Each of the four apartments demolished at Maradu in Kochi on January 11-12, 2020, presented different challenges. The H2O Holy Faith Apartment was a ‘V’ shaped building; Alfa Serene had Hotel Le Meridien Annex and small houses located close to it; Jane Coral Cove Tower was the largest with a built up area of around 4.5 lakh sq ft. and had only two meter setback from the river; Golden Kayaloram had a frontage of 10 floors and back area of 16 floors with a main road, a school and the river close by, the school just a few meters away.
Kochi sub collector Snehil Kumar Singh formed a 11-member technical committee led by Mr. Baburaj from the Local Self Government Department, Miss Molly from Kerala State Pollution Control Board and Arun from Kochi Metro Rail Limited (KMRL)and a best team of engineers from LSGD. They appointed me as the structural engineering expert. Our job was to scrutinize and select the best team for demolishing these structures from a set of 16.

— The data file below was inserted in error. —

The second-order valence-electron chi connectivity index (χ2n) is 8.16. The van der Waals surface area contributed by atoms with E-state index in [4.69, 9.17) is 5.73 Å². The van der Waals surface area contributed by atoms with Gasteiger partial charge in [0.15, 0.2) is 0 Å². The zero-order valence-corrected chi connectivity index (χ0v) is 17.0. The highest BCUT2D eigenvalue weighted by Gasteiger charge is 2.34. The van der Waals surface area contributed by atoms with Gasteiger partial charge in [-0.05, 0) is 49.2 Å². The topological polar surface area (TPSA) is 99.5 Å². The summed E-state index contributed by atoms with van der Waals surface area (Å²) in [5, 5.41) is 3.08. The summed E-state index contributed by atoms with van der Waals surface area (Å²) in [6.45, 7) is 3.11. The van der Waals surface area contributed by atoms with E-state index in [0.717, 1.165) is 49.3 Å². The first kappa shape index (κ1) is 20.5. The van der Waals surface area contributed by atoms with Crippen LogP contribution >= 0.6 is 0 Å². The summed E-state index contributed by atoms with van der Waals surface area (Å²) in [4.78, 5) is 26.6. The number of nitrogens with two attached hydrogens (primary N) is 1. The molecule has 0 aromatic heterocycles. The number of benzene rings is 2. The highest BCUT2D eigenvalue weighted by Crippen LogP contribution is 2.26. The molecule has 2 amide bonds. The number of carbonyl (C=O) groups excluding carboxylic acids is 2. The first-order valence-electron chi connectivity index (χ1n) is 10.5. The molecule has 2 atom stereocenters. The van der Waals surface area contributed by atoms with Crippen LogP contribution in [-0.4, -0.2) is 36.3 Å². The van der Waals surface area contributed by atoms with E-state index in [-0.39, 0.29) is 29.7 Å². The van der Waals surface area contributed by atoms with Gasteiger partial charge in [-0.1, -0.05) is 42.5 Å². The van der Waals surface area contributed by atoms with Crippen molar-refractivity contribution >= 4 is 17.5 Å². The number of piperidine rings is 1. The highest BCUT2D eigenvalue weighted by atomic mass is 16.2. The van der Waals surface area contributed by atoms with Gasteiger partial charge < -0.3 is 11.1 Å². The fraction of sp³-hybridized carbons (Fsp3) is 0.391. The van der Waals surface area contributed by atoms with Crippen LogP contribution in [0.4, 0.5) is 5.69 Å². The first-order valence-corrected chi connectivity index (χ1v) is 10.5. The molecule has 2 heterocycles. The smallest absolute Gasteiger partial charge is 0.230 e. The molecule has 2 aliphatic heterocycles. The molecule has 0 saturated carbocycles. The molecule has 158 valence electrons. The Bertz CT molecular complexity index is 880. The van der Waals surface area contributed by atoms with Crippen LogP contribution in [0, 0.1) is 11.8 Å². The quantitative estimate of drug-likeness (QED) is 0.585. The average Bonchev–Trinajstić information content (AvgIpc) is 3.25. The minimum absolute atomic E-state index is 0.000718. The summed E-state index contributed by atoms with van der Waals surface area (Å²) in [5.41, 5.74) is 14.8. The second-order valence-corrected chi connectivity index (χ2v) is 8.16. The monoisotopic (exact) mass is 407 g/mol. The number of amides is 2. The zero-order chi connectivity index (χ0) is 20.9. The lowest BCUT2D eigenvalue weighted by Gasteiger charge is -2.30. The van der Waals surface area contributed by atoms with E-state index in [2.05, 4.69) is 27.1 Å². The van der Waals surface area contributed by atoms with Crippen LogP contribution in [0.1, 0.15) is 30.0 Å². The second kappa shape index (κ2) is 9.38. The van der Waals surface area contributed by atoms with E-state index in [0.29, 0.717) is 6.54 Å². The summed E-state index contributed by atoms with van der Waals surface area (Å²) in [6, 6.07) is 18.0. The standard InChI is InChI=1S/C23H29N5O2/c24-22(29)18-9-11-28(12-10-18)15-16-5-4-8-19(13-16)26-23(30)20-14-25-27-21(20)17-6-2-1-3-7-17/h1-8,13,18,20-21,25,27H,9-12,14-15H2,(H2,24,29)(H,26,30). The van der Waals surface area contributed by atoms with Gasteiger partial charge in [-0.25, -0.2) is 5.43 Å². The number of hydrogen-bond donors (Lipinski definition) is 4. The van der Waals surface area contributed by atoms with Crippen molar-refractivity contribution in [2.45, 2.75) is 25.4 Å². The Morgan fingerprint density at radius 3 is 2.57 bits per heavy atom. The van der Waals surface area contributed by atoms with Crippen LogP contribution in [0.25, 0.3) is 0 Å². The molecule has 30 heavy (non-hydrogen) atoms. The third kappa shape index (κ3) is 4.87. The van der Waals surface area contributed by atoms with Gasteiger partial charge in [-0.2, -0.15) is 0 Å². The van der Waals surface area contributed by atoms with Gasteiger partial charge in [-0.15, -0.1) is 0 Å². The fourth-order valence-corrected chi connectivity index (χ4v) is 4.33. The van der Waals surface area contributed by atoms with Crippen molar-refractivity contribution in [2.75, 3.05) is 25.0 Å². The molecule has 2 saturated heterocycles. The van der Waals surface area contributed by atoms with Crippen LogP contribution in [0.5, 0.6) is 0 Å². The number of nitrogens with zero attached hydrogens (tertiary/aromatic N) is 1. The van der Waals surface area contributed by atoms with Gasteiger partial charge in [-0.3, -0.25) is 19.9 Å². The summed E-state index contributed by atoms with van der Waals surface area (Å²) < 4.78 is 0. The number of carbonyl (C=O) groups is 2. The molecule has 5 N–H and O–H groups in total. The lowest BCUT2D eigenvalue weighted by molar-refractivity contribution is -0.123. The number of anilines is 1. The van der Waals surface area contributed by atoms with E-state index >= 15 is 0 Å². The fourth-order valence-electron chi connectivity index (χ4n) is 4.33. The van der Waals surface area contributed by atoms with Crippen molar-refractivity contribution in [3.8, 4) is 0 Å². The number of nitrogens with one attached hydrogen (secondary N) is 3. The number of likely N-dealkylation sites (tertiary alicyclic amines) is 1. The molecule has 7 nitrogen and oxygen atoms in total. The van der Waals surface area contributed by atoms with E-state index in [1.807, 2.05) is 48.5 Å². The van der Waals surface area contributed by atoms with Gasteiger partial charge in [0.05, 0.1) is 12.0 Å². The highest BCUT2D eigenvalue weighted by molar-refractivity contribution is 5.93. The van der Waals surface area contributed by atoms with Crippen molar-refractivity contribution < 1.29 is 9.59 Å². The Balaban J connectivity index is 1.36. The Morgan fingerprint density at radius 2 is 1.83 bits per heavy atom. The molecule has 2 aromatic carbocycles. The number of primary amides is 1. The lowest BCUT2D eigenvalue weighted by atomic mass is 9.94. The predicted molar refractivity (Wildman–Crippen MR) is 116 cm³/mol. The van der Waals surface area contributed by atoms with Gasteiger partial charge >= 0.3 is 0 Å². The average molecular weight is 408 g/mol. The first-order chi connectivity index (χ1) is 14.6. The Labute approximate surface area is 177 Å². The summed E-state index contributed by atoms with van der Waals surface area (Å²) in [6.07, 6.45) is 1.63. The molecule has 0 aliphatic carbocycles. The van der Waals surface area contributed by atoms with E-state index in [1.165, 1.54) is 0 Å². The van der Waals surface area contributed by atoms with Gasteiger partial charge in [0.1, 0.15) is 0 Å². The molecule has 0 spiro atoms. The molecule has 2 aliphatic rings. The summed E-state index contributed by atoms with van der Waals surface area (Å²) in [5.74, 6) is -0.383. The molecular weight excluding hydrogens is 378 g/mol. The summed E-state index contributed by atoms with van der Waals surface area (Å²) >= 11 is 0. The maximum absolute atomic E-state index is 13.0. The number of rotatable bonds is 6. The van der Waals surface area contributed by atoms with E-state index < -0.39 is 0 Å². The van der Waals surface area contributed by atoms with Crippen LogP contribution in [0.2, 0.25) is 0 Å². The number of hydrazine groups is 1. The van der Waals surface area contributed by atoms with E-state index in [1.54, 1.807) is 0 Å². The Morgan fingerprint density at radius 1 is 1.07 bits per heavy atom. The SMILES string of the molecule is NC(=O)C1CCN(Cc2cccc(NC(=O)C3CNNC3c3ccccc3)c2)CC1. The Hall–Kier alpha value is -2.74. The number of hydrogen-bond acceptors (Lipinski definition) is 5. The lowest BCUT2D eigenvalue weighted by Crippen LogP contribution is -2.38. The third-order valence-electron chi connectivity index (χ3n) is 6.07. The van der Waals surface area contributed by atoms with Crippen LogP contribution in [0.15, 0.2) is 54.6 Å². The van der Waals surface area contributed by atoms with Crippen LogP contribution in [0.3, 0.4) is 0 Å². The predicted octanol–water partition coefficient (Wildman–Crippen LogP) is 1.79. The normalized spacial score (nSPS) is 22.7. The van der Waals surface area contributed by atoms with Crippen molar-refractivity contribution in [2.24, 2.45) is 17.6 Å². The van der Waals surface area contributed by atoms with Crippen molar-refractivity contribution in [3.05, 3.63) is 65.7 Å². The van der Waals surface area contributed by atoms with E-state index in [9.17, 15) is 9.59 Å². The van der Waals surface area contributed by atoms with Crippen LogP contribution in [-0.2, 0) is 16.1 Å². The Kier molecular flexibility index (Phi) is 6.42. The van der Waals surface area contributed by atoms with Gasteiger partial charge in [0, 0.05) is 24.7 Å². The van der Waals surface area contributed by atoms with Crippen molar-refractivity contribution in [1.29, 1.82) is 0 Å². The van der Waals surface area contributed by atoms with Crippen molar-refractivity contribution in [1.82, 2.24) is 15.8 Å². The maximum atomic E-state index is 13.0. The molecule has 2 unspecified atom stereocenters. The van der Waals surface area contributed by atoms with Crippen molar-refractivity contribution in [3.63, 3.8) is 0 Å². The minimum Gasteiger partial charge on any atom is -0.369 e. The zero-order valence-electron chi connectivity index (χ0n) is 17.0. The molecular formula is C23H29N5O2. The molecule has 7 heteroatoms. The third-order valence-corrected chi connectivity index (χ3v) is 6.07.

There are several cases of demolition reported in India. In Chennai, a building was demolished as it does not had adequate foundation, posing a safety risk. In Bhuj, implosion technology was used to remove the structures which were affected by the earthquake. In Kochi, the case was quite different. The columns of the apartment complexes were very strong and were designed for 100 years. They had shear walls, staircase blocks made of M45 grade concrete. Given the recent experience of a railway over bridge in Kottayam remaining unaffected despite a well-planned implosion, we were worried whether the structures would collapse at one go.
We approached Anand Sharma representing Vijaya Steels was one of the bidders and he suggested that Sharad B. Sarwate, a demolition expert from Indore, to be included in the team. Once he was on board, we felt more confident about the success of our endeavor. However, the assignments so far handled by Sarwate were far less complex than the one we had on our hands.